In the News
DALLAS – Dec. 13, 2016 – A team of scientists at the Children’s Medical Center Research Institute at UT Southwestern (CRI) discovered a new bone-forming growth factor, Osteolectin (Clec11a), which reverses osteoporosis in mice and has implications for regenerative medicine.
Although Osteolectin is known to be made by certain bone marrow and bone cells, CRI researchers are the first to show Osteolectin promotes the formation of new bone from skeletal stem cells in the bone marrow. The study, published in eLife, also found that deletion of Osteolectin in mice causes accelerated bone loss during adulthood and symptoms of osteoporosis, such as reduced bone strength and delayed fracture healing.
Read the news release.
Dr. Sean Morrison, Professor of Pediatrics and Director of the Children’s Medical Center Research Institute at UT Southwestern, received an Individual Investigator Award from CPRIT to study the mechanisms of melanoma metastasis. Dr. Morrison is one of five researchers at UT Southwestern to receive funding from CPRIT.
Dr. Morrison aims to better understand the complex molecular mechanisms that allow cancer cells to spread. This research will build on earlier work that found metastasis of human melanoma cells to be limited by oxidative stress, caused by the generation inside cancer cells of highly toxic reactive molecules known as reactive oxygen species. Most melanoma cells that enter the blood die from oxidative stress. Dr. Morrison believes the rare melanoma cells that survive during metastasis undergo specific metabolic adaptations that allow them to withstand the oxidative stress.
Read the article.
October 11, 2016 – According to statistics from the National Cancer Institute, 10,380 children in the U.S. under the age of 15 will be diagnosed with cancer this year. Although advances in treatment have increased the five-year survival rate from 58 percent to 80 percent, cancer in children remains the leading cause of disease-related death among children and teenagers. But the outlook is improving thanks to cutting-edge biomedical research that contributes to the understanding of the disease and the discovery of new treatment options.
The interdisciplinary group of scientists and physicians at the Children’s Medical Center Research Institute at UT Southwestern (CRI) have made significant strides in childhood cancer research.
Read the article.
September 22, 2016 – Ralph DeBerardinis, M.D., Ph.D., Director of the Genetic and Metabolic Disease Program at the Children’s Medical Center Research Institute at UT Southwestern (CRI), was among 84 scientists from 43 U.S. institutions chosen as a Howard Hughes Medical Institute Faculty Scholar. The new grant program is a collaboration of HHMI, the Simons Foundation, and the Bill & Melinda Gates Foundation.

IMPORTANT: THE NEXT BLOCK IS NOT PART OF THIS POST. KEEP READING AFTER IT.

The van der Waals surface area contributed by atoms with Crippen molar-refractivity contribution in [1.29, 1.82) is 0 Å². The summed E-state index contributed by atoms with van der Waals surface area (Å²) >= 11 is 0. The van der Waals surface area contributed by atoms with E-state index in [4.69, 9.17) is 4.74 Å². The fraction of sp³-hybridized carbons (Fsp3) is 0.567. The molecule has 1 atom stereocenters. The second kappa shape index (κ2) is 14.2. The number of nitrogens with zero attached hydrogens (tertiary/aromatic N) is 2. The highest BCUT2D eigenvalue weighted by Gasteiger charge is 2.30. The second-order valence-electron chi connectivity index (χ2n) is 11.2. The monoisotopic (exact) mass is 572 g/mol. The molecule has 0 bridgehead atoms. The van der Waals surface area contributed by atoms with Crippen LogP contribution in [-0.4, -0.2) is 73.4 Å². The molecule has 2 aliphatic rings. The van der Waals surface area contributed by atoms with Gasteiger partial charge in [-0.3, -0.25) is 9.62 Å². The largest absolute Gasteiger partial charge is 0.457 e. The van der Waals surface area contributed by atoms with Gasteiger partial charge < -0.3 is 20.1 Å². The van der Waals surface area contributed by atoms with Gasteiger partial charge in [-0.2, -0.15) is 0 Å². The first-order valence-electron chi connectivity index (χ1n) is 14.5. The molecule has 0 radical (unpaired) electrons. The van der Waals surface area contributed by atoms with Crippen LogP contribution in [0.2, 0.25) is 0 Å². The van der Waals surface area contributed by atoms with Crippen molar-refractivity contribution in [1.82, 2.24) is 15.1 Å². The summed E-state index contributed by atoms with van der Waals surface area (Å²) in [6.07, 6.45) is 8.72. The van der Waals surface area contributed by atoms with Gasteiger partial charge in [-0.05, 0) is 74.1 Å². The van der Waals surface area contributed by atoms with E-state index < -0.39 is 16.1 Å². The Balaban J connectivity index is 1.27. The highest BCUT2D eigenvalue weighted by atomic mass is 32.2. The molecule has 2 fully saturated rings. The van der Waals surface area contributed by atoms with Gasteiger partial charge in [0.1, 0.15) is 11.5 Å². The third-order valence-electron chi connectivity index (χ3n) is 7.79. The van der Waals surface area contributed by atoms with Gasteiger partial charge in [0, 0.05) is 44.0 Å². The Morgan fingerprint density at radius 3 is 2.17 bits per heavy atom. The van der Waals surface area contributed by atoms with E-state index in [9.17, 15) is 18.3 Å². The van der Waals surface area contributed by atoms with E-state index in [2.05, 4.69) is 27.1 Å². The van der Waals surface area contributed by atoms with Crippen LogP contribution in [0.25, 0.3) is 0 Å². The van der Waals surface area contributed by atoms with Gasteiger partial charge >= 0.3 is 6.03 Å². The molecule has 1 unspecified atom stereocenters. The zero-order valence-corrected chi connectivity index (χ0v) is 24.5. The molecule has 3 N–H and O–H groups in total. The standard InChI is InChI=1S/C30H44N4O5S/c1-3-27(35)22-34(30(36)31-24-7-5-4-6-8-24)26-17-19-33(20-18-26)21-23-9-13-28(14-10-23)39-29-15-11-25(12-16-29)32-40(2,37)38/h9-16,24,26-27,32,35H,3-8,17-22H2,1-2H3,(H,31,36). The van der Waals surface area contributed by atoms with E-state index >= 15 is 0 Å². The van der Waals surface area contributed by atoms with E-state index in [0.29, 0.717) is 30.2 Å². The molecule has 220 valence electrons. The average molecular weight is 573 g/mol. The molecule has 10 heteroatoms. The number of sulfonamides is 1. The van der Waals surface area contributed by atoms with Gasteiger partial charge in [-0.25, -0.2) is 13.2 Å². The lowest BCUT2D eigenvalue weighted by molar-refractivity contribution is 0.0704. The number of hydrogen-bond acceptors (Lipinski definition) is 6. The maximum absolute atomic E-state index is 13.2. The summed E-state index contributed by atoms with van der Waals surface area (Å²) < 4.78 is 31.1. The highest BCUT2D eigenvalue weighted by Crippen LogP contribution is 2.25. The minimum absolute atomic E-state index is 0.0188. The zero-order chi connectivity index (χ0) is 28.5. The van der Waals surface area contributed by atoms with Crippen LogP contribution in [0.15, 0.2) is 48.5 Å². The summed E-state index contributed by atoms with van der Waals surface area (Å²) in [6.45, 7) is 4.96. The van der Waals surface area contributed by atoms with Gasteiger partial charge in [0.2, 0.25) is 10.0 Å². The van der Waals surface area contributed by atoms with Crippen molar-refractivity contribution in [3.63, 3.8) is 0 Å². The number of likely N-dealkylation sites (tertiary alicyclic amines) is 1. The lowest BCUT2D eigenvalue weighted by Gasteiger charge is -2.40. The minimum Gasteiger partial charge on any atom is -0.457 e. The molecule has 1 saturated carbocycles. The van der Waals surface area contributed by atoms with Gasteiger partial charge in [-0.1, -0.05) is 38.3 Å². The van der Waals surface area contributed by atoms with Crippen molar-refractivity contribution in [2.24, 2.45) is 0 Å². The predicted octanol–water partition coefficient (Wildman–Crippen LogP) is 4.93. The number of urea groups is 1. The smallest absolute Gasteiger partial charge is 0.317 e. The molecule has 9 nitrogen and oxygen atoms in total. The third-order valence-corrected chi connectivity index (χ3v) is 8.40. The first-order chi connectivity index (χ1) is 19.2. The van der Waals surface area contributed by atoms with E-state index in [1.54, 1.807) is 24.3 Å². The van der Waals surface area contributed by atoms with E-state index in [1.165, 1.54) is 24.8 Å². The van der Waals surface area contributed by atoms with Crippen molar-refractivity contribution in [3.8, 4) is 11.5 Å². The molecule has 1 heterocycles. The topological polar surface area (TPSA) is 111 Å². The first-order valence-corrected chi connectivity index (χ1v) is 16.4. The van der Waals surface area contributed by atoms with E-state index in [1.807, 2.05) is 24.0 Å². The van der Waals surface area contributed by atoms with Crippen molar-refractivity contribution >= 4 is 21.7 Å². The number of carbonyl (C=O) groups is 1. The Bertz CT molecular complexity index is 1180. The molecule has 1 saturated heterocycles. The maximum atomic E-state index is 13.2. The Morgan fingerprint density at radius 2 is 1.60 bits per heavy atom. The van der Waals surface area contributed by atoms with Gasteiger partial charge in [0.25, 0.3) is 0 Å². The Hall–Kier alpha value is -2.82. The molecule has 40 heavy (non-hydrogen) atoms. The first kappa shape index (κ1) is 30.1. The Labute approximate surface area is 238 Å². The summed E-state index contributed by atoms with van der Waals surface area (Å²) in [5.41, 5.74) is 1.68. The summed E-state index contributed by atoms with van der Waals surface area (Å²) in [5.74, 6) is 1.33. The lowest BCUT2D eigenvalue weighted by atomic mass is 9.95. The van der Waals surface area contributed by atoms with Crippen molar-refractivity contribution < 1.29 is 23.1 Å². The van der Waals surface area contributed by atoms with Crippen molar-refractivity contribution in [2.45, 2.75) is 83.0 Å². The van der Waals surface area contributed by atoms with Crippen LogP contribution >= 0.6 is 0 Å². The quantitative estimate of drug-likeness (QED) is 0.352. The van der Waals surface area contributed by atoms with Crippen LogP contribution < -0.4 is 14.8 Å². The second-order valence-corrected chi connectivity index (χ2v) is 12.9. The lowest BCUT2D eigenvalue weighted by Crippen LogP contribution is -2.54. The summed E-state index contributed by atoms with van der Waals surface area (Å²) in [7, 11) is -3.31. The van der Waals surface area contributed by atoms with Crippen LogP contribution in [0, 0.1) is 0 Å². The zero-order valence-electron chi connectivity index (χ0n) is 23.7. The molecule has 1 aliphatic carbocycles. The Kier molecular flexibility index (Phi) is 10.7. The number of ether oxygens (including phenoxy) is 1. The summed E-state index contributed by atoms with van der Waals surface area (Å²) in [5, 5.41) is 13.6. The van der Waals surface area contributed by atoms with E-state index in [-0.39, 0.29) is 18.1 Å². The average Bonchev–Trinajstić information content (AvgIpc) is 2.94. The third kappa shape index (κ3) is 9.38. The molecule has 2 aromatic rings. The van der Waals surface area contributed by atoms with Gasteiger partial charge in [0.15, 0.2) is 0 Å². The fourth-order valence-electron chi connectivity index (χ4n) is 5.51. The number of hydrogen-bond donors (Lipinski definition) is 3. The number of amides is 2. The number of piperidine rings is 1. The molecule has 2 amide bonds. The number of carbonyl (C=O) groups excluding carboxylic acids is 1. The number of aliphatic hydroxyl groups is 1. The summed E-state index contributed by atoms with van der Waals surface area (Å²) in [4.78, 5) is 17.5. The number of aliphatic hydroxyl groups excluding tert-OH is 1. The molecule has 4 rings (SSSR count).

Read the article.
May 10, 2016 — Dr. Bo Zhou, a postdoctoral researcher in the Children’s Medical Center Research Institute lab of Dr. Sean Morrison, has been named the winner of the 2016 Award for Excellence in Postdoctoral Research at UT Southwestern Medical Center. The recognition is the highest annual award given to a UT Southwestern postdoctoral scholar participating in the graduate school’s Postdoctoral Certificate Training Program. Read the article.
April 21, 2016 — Dr. Hao Zhu, an Assistant Professor at the Children’s Medical Center Research Institute at UT Southwestern, is one of 10 researchers in the nation to receive a Stand Up To Cancer grant to further his studies of a gene whose absence protects mice against liver cancer and promotes liver tissue regeneration in mammals. Read the news release.
April 7, 2016 — Scientists at the Children’s Medical Center Research Institute at UT Southwestern have identified a novel metabolic pathway that helps cancer cells thrive in conditions that are lethal to normal cells. Read the news release.
March 29, 2016 — Scientists at the Children’s Medical Center Research Institute at UT Southwestern (CRI) report that dietary intake determines the balance between fat formation and bone formation in adult bone marrow. The team led by Dr. Sean Morrison, CRI Director and Professor of Pediatrics, found that leptin, a hormone secreted by fat cells in response to food consumption, acts directly on stem cells in the bone marrow to promote the formation of fat cells at the expense of bone.
“This discovery settles a longstanding controversy in this field over the mechanisms underlying the reciprocal relationship between fat and bone,” Dr. Morrison said.
Dr. Morrison is a Howard Hughes Medical Institute Investigator, the Mary McDermott Cook Chair in Pediatric Genetics at UT Southwestern, the director of the Hamon Laboratory for Stem Cell and Cancer Biology, and a CPRIT Scholar in Cancer Research.
The research was supported by the Damon Runyan Cancer Research Foundation, the Leukemia and Lymphoma Society, the American Heart Association, the Cancer Prevention and Research Institute of Texas, and donors to the Children’s Medical Center Foundation.
The study was published in Cell Stem Cell.
March 25, 2016 — Scientists at the Children’s Medical Center Research Institute at UT Southwestern report that inactivating a certain protein-coding gene promotes liver tissue regeneration in mammals. Read the news release.
Feb. 26, 2016 — Because of the foresight and generosity of several of Dallas’ leading foundations, more than $30 million has recently been committed to Children’s Medical Center Foundation to catapult the Children’s Medical Center Research Institute at UT Southwestern into a leader in pediatric research.
- Read the news release.
- Read the article in the Dallas Morning News.
- Read the article in D Healthcare Daily.